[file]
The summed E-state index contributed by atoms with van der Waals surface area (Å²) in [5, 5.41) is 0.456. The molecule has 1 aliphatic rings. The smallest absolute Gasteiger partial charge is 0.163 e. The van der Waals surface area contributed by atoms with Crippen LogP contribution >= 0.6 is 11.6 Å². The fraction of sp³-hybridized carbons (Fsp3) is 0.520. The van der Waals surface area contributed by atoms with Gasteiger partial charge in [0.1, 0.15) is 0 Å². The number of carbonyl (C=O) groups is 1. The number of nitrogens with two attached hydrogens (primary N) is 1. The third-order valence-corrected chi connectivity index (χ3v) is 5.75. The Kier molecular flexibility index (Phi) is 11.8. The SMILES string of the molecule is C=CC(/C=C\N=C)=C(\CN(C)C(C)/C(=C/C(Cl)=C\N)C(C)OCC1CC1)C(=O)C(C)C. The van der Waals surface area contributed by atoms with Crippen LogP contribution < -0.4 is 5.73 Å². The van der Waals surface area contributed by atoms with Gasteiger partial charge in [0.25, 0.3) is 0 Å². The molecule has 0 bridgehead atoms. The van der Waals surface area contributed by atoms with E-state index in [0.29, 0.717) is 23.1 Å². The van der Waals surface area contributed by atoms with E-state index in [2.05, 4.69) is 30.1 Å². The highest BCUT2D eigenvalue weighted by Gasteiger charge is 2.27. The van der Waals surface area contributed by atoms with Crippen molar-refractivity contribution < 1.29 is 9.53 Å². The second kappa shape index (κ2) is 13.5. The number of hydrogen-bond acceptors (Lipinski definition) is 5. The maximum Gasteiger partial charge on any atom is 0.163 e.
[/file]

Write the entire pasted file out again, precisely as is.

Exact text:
The summed E-state index contributed by atoms with van der Waals surface area (Å²) in [5, 5.41) is 0.456. The molecule has 1 aliphatic rings. The smallest absolute Gasteiger partial charge is 0.163 e. The van der Waals surface area contributed by atoms with Crippen LogP contribution >= 0.6 is 11.6 Å². The fraction of sp³-hybridized carbons (Fsp3) is 0.520. The van der Waals surface area contributed by atoms with Gasteiger partial charge in [0.1, 0.15) is 0 Å². The number of carbonyl (C=O) groups is 1. The number of nitrogens with two attached hydrogens (primary N) is 1. The third-order valence-corrected chi connectivity index (χ3v) is 5.75. The Kier molecular flexibility index (Phi) is 11.8. The SMILES string of the molecule is C=CC(/C=C\N=C)=C(\CN(C)C(C)/C(=C/C(Cl)=C\N)C(C)OCC1CC1)C(=O)C(C)C. The van der Waals surface area contributed by atoms with Crippen LogP contribution < -0.4 is 5.73 Å². The van der Waals surface area contributed by atoms with Gasteiger partial charge in [0.25, 0.3) is 0 Å². The molecule has 0 bridgehead atoms. The van der Waals surface area contributed by atoms with E-state index in [0.29, 0.717) is 23.1 Å². The van der Waals surface area contributed by atoms with E-state index in [2.05, 4.69) is 30.1 Å². The highest BCUT2D eigenvalue weighted by Gasteiger charge is 2.27. The van der Waals surface area contributed by atoms with Crippen molar-refractivity contribution < 1.29 is 9.53 Å². The second kappa shape index (κ2) is 13.5. The number of hydrogen-bond acceptors (Lipinski definition) is 5. The maximum Gasteiger partial charge on any atom is 0.163 e.